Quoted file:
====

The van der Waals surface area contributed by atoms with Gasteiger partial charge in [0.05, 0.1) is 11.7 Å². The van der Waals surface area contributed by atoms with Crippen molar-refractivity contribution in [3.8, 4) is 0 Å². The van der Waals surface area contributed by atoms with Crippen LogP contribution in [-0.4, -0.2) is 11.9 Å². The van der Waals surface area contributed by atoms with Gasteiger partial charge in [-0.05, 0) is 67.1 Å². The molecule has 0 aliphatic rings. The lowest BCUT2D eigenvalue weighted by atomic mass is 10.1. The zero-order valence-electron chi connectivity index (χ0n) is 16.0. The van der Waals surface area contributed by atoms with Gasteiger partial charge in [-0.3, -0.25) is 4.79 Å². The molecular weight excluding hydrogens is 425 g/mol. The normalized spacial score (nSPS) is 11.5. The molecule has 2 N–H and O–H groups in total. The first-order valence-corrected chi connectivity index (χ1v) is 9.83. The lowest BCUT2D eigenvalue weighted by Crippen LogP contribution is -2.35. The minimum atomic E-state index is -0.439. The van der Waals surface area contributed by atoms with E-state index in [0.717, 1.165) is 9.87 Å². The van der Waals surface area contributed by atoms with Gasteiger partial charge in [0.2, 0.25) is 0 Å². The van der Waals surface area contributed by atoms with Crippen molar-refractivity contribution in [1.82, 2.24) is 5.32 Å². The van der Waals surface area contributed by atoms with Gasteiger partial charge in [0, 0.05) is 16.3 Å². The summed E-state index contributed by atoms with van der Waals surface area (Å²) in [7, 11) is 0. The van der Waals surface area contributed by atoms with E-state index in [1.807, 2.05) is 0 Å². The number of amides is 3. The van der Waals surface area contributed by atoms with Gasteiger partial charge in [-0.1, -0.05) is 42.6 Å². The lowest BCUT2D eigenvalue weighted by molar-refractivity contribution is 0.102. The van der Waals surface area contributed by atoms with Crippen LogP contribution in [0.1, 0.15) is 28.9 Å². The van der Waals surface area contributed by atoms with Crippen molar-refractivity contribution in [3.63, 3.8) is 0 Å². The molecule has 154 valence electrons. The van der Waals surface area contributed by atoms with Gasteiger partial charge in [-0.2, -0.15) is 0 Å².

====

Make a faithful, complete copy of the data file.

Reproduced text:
The van der Waals surface area contributed by atoms with Gasteiger partial charge in [0.05, 0.1) is 11.7 Å². The van der Waals surface area contributed by atoms with Crippen molar-refractivity contribution in [3.8, 4) is 0 Å². The van der Waals surface area contributed by atoms with Crippen LogP contribution in [-0.4, -0.2) is 11.9 Å². The van der Waals surface area contributed by atoms with Gasteiger partial charge in [-0.05, 0) is 67.1 Å². The molecule has 0 aliphatic rings. The lowest BCUT2D eigenvalue weighted by atomic mass is 10.1. The zero-order valence-electron chi connectivity index (χ0n) is 16.0. The van der Waals surface area contributed by atoms with Gasteiger partial charge in [-0.3, -0.25) is 4.79 Å². The molecular weight excluding hydrogens is 425 g/mol. The normalized spacial score (nSPS) is 11.5. The molecule has 2 N–H and O–H groups in total. The first-order valence-corrected chi connectivity index (χ1v) is 9.83. The lowest BCUT2D eigenvalue weighted by Crippen LogP contribution is -2.35. The minimum atomic E-state index is -0.439. The van der Waals surface area contributed by atoms with E-state index in [0.717, 1.165) is 9.87 Å². The van der Waals surface area contributed by atoms with Gasteiger partial charge in [0.2, 0.25) is 0 Å². The van der Waals surface area contributed by atoms with Crippen molar-refractivity contribution in [1.82, 2.24) is 5.32 Å². The van der Waals surface area contributed by atoms with Gasteiger partial charge in [0, 0.05) is 16.3 Å². The summed E-state index contributed by atoms with van der Waals surface area (Å²) in [7, 11) is 0. The van der Waals surface area contributed by atoms with E-state index in [1.807, 2.05) is 0 Å². The number of amides is 3. The van der Waals surface area contributed by atoms with Gasteiger partial charge in [-0.1, -0.05) is 42.6 Å². The lowest BCUT2D eigenvalue weighted by molar-refractivity contribution is 0.102. The van der Waals surface area contributed by atoms with Crippen LogP contribution in [0.1, 0.15) is 28.9 Å². The van der Waals surface area contributed by atoms with Crippen molar-refractivity contribution in [3.63, 3.8) is 0 Å². The molecule has 154 valence electrons. The van der Waals surface area contributed by atoms with Gasteiger partial charge in [-0.2, -0.15) is 0 Å².